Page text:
Doubt is not a pleasant condition, but certainty is an absurd one.
Modest doubt is called the beacon of the wise.
Every time I try something new, expand my comfort zone, or take on unfamiliar responsibilities, I am nagged with self-doubt. Sometimes it’s a whisper on the wind, sometimes it’s a big sweaty man screaming in my face, but it’s always there.
Self-doubt can be a rational dose of reality, or it can be an irrational, paralyzing nightmare. But in either case, I try, with varying degrees of success, to keep the helpful aspects and leave the rest behind.
Throughout each of our lives, we will periodically be faced with situations in which we are asked to do things that we are not necessarily comfortable with. We may not be confident that we have what it takes to get the job done, handle the decisions that need to be made, or even to understand the issues we will face.
In my professional life, this seems to come in waves. Some need will arise that I can address, and I’ll recognize it as an opportunity and pursue it. I’ll get heavily into it before I come to the realization that “I’ve never done this before!” I’ll start to have thoughts like, “They’re going to realize I’m faking this!” or “I have no idea what I’m doing!” — usually in the middle of the night when I can’t sleep. The big sweaty man is a regular visitor.
Dwelling on these thoughts can definitely make it hard to sleep, and this can decrease our performance, or can cause us to freeze up when we need to hit the ground running. We may even go through periods of thinking that the whole thing was a mistake or that we really can’t handle it. The stress may be so bad that we come to hate the new role that we’re in (I’ve definitely been there).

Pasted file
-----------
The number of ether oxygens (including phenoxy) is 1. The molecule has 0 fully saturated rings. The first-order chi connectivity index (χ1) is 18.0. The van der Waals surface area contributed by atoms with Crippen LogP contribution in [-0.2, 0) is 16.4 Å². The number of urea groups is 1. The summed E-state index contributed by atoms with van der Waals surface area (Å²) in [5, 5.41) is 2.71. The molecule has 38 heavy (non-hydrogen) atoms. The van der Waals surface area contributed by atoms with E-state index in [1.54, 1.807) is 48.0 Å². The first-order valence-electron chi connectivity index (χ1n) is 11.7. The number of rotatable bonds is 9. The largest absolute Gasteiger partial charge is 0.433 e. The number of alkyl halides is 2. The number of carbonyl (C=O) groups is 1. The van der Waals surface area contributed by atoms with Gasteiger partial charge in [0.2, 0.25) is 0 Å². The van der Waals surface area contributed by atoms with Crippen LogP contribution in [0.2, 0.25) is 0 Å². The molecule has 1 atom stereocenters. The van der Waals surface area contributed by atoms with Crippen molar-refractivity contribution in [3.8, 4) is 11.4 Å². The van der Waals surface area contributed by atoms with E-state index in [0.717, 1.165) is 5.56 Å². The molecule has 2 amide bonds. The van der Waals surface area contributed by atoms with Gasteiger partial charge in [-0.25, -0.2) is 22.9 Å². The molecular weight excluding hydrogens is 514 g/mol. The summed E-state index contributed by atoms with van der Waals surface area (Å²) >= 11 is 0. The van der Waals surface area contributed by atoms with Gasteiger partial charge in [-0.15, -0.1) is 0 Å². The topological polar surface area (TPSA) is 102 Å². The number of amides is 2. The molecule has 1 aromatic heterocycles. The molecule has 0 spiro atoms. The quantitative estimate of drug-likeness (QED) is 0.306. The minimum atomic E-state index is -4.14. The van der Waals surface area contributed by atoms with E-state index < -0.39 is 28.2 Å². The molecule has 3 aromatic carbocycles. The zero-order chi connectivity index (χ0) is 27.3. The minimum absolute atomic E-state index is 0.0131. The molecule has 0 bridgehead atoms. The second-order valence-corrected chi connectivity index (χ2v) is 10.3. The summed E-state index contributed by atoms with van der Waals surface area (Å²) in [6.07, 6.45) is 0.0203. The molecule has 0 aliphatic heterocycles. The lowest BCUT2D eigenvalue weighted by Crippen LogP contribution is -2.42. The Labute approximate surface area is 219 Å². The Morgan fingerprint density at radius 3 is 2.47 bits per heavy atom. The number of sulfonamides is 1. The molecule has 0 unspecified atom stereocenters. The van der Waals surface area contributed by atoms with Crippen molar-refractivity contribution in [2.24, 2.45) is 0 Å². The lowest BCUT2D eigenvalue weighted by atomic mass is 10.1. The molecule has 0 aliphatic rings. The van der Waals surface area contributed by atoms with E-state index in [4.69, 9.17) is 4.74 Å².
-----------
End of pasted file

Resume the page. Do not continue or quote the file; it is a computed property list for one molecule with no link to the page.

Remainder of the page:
On the other hand, there may be positive effects from finding ourselves in new circumstances. Being wary of having to fulfill a new set of responsibilities may make us more alert to the nuances of our new position, or more focused on what we are doing. It may give us that extra shot of adrenaline needed to overcome a learning curve or impress new colleagues.
Ultimately, I try to tell myself not to dwell on what might go wrong, or what the worst-case scenario might be. It is better to think about potential solutions, or who we might talk to for advice or help. Once we have a plan — or even the first few steps of a plan — we often will feel like a weight has been lifted off our shoulders.
Another solution is bouncing ideas off of people. These don’t have to be experts or even people who can help with the problem. Sometimes talking about our problem to a fresh set of ears will result in good general advice, which might allow us to think about the problem from a new angle. In any case, we will have had the opportunity to get it off of our chest, and that usually will help, even if we haven’t gotten any closer to a solution.
One of the worst things we can do is to constantly dwell on negative consequences. Understanding consequences can help dictate the direction we go to address issues or make decisions, but only as an input of information. Once we have examined the potential actions we might take and the resulting consequences, they do not need any more thought.
Agonizing over the worst-case scenario doesn’t help resolve an issue, so redirect that obsession to figuring out ways to minimize the chances for that eventuality — then don’t give it another thought.
Put your doubt in an envelope and give it to the big sweaty man, while politely telling him that his advice will no longer be needed.